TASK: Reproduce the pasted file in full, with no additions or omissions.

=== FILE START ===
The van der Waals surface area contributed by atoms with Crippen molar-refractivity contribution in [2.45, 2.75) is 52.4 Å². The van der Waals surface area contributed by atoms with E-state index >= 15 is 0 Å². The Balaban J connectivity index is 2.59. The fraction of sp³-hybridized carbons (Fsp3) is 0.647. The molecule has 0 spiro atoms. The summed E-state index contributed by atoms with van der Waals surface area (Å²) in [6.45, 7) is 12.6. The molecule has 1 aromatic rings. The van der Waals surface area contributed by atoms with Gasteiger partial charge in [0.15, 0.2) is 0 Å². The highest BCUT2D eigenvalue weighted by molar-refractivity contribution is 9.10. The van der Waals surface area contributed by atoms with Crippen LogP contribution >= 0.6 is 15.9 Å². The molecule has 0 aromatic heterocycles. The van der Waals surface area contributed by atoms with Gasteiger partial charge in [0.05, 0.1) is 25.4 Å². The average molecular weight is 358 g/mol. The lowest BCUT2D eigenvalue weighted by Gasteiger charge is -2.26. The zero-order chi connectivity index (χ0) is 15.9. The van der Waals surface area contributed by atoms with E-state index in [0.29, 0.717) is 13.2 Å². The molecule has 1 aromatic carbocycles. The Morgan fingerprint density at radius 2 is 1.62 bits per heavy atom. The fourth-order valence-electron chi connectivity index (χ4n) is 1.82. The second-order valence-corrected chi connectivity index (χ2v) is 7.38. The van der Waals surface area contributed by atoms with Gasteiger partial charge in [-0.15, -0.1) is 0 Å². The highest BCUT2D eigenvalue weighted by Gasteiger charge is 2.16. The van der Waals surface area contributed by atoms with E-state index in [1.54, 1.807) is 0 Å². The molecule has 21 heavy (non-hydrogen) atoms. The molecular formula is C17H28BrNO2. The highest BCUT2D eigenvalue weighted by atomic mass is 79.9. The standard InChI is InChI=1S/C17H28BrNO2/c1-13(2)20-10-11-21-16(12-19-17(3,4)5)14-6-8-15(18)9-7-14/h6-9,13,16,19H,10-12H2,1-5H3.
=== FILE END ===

The van der Waals surface area contributed by atoms with Crippen molar-refractivity contribution in [2.45, 2.75) is 52.4 Å². The van der Waals surface area contributed by atoms with E-state index >= 15 is 0 Å². The Balaban J connectivity index is 2.59. The fraction of sp³-hybridized carbons (Fsp3) is 0.647. The molecule has 0 spiro atoms. The summed E-state index contributed by atoms with van der Waals surface area (Å²) in [6.45, 7) is 12.6. The molecule has 1 aromatic rings. The van der Waals surface area contributed by atoms with Gasteiger partial charge in [0.15, 0.2) is 0 Å². The highest BCUT2D eigenvalue weighted by molar-refractivity contribution is 9.10. The van der Waals surface area contributed by atoms with Crippen LogP contribution >= 0.6 is 15.9 Å². The molecule has 0 aromatic heterocycles. The van der Waals surface area contributed by atoms with Gasteiger partial charge in [0.05, 0.1) is 25.4 Å². The average molecular weight is 358 g/mol. The lowest BCUT2D eigenvalue weighted by Gasteiger charge is -2.26. The zero-order chi connectivity index (χ0) is 15.9. The van der Waals surface area contributed by atoms with E-state index in [0.29, 0.717) is 13.2 Å². The molecule has 1 aromatic carbocycles. The Morgan fingerprint density at radius 2 is 1.62 bits per heavy atom. The fourth-order valence-electron chi connectivity index (χ4n) is 1.82. The second-order valence-corrected chi connectivity index (χ2v) is 7.38. The van der Waals surface area contributed by atoms with Gasteiger partial charge in [-0.15, -0.1) is 0 Å². The highest BCUT2D eigenvalue weighted by Gasteiger charge is 2.16. The van der Waals surface area contributed by atoms with E-state index in [1.54, 1.807) is 0 Å². The molecule has 21 heavy (non-hydrogen) atoms. The molecular formula is C17H28BrNO2. The highest BCUT2D eigenvalue weighted by atomic mass is 79.9. The standard InChI is InChI=1S/C17H28BrNO2/c1-13(2)20-10-11-21-16(12-19-17(3,4)5)14-6-8-15(18)9-7-14/h6-9,13,16,19H,10-12H2,1-5H3.